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Dot The Dragon's Eyes

Discussion in 'Writing Discussions' started by Creggan, Nov 22, 2020.

  1. Creggan

    Creggan Acolyte

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    I recently heard a piece of music written and performed by Hanneke Cassel titled Dot The Dragon's Eyes. Aside from being just a stellar fiddle tune, the title itself intruiged me. It seems like something from that comes straight from a fantasy book. I figured, if I read it in a book, it could be either a feat of dexterity, or a warrior's feat (lethal or not!). I posed this question to a friend and he suggested also that it could be a gambling maneuver, like rolling snake's eyes on dice, for instance.

    Any other thoughts? What does "dot the dragon's eyes" make you think of?
     
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  2. goldhawk

    goldhawk Troubadour

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    ShadeZ likes this.
  3. Orc Knight

    Orc Knight Auror

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    Sound's kind of like a feat for an archer. It'd be quite the thing to be able to pull off in the middle of a fight with one.
     
  4. Creggan

    Creggan Acolyte

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    Thanks for the share on that one Goldhawk. I didn't know about that idiom. I appreciate it!
     
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  5. ShadeZ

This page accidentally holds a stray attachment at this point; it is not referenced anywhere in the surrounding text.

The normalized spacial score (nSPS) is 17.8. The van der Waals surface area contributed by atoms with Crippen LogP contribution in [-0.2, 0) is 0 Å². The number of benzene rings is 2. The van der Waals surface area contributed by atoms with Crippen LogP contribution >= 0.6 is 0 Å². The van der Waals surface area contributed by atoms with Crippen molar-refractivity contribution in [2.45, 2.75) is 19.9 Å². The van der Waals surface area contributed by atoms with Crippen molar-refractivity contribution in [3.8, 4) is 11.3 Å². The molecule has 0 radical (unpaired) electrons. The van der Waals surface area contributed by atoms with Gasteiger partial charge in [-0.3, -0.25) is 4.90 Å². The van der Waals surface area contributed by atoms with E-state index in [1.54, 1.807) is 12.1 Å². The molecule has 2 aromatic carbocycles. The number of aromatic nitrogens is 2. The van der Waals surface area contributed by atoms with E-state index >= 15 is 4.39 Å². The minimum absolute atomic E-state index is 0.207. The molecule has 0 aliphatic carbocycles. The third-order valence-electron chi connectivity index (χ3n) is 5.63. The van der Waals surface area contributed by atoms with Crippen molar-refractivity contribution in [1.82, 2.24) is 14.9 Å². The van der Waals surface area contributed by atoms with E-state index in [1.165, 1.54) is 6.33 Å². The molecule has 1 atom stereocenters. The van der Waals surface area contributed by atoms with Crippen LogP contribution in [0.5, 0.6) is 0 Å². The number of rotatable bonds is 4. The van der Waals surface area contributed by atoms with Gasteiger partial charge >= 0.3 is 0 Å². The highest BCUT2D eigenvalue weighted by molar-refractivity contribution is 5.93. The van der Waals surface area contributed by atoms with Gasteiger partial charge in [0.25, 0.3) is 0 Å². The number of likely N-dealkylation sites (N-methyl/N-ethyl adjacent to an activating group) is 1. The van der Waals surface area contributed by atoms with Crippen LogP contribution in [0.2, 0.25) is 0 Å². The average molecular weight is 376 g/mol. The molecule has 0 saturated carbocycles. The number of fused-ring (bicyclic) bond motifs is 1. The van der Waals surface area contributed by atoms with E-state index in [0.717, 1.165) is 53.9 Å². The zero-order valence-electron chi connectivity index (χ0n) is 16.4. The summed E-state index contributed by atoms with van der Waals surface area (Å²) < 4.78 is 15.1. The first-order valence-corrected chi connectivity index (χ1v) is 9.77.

ShadeZ Inkling

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    ^ This exactly. In some cases it makes me think of "To bring something to life that isn't naturally". Such as what happens in some versions of this story where the painting comes to life when you dot the eyes.
     
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  6. Creggan

    Creggan Acolyte

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    Indeed it would be quite a feat to feather a dragon in the eye during a battle...much like Bard the Bowman did!
     
  7. Creggan

    Creggan Acolyte

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    It's a good point ShadeZ. The link Goldhawk shared could be straight out of a fantasy story by itself. Perhaps Paint the Dragon, Dot the Eyes could be a powerful spell?
     
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  8. Creggan

    Creggan Acolyte

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    I have another question in the same vein. In a Scottish folktale I read read titled Am Bas Tearlach Mor, the author refers to a champion of the MacAskill who sings "the song of the sword" during his final battle. Any thoughts on whether that should be taken literally, as the man was singing a death chant? Or does it refer to his exceptional skill with a sword?

    Or both?
     
  9. Prince of Spires

    Prince of Spires Inkling

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    It is actually an idiom that means "to finish a task"

    It comes from the dragon beauty parlours, where dragons go to get their scales polished and their make-up done and what have you. The last step in the beauty treatment is to dot the dragon's eyes. And since there's a lot of dragons around, they are very vain, and they are very influential in the world the phrase found itself into every day usage.
     
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